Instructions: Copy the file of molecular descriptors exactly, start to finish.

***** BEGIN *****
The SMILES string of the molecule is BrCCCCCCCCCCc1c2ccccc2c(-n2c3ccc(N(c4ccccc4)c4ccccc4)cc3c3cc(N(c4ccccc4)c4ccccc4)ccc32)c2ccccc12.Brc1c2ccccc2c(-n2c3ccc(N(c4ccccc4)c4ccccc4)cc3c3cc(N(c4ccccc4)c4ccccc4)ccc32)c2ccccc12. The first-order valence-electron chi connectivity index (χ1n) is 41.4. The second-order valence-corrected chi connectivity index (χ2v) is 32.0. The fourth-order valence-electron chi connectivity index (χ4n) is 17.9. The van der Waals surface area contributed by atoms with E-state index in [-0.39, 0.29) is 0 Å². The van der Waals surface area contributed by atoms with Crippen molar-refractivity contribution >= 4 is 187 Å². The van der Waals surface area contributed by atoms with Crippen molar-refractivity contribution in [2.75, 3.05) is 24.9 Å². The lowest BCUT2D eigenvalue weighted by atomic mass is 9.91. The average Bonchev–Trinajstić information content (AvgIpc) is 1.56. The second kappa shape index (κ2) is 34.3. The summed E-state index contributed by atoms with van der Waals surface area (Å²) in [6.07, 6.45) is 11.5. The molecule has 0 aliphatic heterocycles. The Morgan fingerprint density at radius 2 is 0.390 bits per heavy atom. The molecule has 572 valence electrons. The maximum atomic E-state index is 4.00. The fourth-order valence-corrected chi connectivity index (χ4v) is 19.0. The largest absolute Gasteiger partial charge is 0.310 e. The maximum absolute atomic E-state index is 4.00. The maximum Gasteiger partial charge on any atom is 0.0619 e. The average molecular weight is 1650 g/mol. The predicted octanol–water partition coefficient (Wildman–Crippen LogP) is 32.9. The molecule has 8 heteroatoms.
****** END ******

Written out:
The SMILES string of the molecule is BrCCCCCCCCCCc1c2ccccc2c(-n2c3ccc(N(c4ccccc4)c4ccccc4)cc3c3cc(N(c4ccccc4)c4ccccc4)ccc32)c2ccccc12.Brc1c2ccccc2c(-n2c3ccc(N(c4ccccc4)c4ccccc4)cc3c3cc(N(c4ccccc4)c4ccccc4)ccc32)c2ccccc12. The first-order valence-electron chi connectivity index (χ1n) is 41.4. The second-order valence-corrected chi connectivity index (χ2v) is 32.0. The fourth-order valence-electron chi connectivity index (χ4n) is 17.9. The van der Waals surface area contributed by atoms with E-state index in [-0.39, 0.29) is 0 Å². The van der Waals surface area contributed by atoms with Crippen molar-refractivity contribution >= 4 is 187 Å². The van der Waals surface area contributed by atoms with Crippen molar-refractivity contribution in [2.75, 3.05) is 24.9 Å². The lowest BCUT2D eigenvalue weighted by atomic mass is 9.91. The average Bonchev–Trinajstić information content (AvgIpc) is 1.56. The second kappa shape index (κ2) is 34.3. The summed E-state index contributed by atoms with van der Waals surface area (Å²) in [6.07, 6.45) is 11.5. The molecule has 0 aliphatic heterocycles. The Morgan fingerprint density at radius 2 is 0.390 bits per heavy atom. The molecule has 572 valence electrons. The maximum atomic E-state index is 4.00. The fourth-order valence-corrected chi connectivity index (χ4v) is 19.0. The largest absolute Gasteiger partial charge is 0.310 e. The maximum absolute atomic E-state index is 4.00. The maximum Gasteiger partial charge on any atom is 0.0619 e. The average molecular weight is 1650 g/mol. The predicted octanol–water partition coefficient (Wildman–Crippen LogP) is 32.9. The molecule has 8 heteroatoms.